Position Type: BLM Direct Hire (DHA) 11 week internship
Open until: February 28, 2018
Location: Ukiah, CA
Start Date: June 3, 2018
End Date: August 18, 2018
Related Degrees: Biology, Ecology, Hydrology, Botany, Wildlife Biology, Soils, Range, Fisheries.
Position Description: The Ukiah Field Office will need 2 interns to lead an interdisciplinary identification team to re-visit and assess the condition of previously assessed riparian wetland areas within the recently designated, 331,000-acre Berryessa Snow Mountain National Monument, which is jointly managed by both Bureau of Land Management and Forest Service. The riparian assessments and intern recommendations will help determine riparian condition trends, prioritize restoration efforts, and help decision makers develop the resource management plan for the monument.
BLM will train the interns on the standardized, qualitative procedure at evaluating the health of riparian areas using: “A User Guide to Assessing Proper Functioning Condition and the Supporting Science for Lentic Areas TR 1737-16 1999.” The PFC assessment provides a consistent approach for assessing the physical functioning of riparian-wetland areas through consideration of hydrology, vegetation, and soil/landform attributes. The PFC assessment synthesizes information that is foundational to determining the overall health of a riparian-wetland area. The PFC assessment will provide information on whether a riparian-wetland area is physically functioning in a manner that will allow the maintenance or recovery of desired values (e.g., fish habitat, neotropical birds, or forage) over time. Interns will provide information that will help the BLM prioritize restoration activities. By concentrating on the “at-risk” systems, restoration activities can save many riparian-wetland areas from degrading to a non functioning condition. Once a system is nonfunctional, the effort, cost, and time required for recovery is dramatically increased. Restoration of nonfunctional systems should be reserved for those situations where the riparian-wetland has reached a point where recovery is possible, when efforts are not at the expense of “at-risk” systems, or when unique opportunities exist. At the same time, systems that are properly functioning are not the highest priorities for restoration. Management of these systems should be continued to maintain PFC and further recovery towards desired condition.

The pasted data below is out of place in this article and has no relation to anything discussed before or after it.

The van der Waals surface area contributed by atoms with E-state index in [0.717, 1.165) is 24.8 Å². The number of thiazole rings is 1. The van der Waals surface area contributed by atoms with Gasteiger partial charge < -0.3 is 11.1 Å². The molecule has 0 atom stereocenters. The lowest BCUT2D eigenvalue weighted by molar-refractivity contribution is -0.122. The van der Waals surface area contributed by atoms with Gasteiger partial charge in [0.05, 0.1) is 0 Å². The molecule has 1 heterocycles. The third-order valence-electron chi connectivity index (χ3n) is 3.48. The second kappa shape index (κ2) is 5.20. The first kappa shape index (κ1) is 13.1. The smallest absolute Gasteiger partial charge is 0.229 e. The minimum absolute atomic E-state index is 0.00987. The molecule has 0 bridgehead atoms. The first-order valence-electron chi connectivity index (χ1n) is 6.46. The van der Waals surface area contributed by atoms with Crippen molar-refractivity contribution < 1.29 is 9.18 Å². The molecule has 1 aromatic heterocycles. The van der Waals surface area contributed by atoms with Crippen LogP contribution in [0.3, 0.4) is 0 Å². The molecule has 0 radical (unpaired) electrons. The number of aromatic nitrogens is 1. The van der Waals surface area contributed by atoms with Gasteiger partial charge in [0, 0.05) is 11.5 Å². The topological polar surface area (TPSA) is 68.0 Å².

Each week, interns will plan site visits based on the most efficient logistics. Other BLM specialists, which can include wildlife biologist or a natural resource protection specialist, will occasionally join them at some sites to provide interdisciplinary input in their assessments. We prefer the pair of interns to have different educational background. For example, hydrology and botany.